Tuesday, February 7, 2017

Collective Amnesia

As of now the media, from the left and also from the right, is at war against the Trump administration. Latest case in point, Trump’s attitude toward Vladimir Putin.

Surely, Trump was grievously wrong to blurt out to Bill O’Reilly that Americans are not entirely innocent of murder. Whatever the truth, the American president has no business talking down the nation.

And yet, Roger Simon explains, the mainstream media and the Democratic politicos who now want to look tough on Russia are trashing Trump for looking weak. Behind the story lurks the truth: the Obama administration projected weakness within the country and around the world for eight years. America saw in Donald Trump an antidote to weakness, someone who would not bend over to the ayatollahs, Palestinian terrorists and the Muslim Brotherhood.

Simon points out that Trump is not being held to the same standards as the Obama administration or Franklin Roosevelt. He attempts to restore a few shards of memory to those who are suffering from collective amnesia:

You would think the mainstream media had had a collective lobotomy or is suffering from some mass version of premature Alzheimer's disease, considering how quickly they have forgotten the red reset button with Russia, the chummy open-mic whisper from Obama to Medvedev, and the even chummier backslapping between John Kerry and Sergey Lavrov in their zeal to poleax Donald Trump for his lax attitude toward Vladimir Putin.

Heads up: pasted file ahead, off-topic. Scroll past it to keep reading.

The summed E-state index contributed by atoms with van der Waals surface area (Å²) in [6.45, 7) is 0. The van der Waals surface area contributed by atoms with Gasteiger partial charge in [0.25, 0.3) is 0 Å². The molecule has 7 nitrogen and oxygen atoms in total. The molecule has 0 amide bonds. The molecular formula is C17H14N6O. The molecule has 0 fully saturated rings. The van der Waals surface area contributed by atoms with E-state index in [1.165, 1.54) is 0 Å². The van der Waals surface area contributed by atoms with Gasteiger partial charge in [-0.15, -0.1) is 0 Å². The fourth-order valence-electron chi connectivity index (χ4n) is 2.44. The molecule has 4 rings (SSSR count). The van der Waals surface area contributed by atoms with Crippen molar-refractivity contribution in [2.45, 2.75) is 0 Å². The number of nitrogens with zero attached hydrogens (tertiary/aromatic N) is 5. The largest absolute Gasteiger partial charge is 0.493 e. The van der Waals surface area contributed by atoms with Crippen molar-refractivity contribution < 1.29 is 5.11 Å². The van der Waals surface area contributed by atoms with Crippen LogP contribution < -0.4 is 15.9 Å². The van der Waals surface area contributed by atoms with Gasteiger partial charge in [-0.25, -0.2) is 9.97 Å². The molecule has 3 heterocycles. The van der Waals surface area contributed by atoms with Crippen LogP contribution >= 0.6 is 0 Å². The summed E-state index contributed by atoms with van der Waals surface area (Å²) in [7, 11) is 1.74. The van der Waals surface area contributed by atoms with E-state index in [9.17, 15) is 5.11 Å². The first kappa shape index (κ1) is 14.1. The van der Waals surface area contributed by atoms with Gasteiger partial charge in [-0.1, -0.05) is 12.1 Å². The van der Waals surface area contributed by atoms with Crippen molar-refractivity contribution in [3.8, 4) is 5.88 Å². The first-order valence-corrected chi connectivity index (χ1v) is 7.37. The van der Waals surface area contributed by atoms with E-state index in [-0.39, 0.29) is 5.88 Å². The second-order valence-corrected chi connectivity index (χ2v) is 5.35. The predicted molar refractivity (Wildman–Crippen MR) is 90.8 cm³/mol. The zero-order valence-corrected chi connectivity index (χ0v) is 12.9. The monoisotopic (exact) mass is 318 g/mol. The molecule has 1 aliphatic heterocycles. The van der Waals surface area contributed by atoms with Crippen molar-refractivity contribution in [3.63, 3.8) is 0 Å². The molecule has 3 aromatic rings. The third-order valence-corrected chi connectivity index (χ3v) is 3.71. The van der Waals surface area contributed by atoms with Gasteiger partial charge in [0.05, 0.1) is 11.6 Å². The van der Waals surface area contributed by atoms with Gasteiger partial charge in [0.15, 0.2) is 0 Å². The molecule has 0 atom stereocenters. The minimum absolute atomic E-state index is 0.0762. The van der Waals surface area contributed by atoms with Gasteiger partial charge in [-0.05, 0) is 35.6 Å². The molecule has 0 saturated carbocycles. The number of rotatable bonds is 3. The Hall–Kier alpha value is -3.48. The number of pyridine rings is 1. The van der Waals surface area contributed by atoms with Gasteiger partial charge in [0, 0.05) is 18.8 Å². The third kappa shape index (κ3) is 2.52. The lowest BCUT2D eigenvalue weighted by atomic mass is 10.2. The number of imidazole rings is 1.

Was Putin less an ex-KGB agent in those not so distant Obama days, less a killer? Surely those same media geniuses are not such historical illiterates they have never heard of the KGB's bloodthirsty antecedents -- the GRU, the NKVD, and the Cheka?  As we all know,  or should, Russians, Soviet and otherwise, have been offing each other for a long time -- well before Donald Trump came on the scene, although you wouldn't believe that, considering the swill currently being written by our residents of digital Grub Street.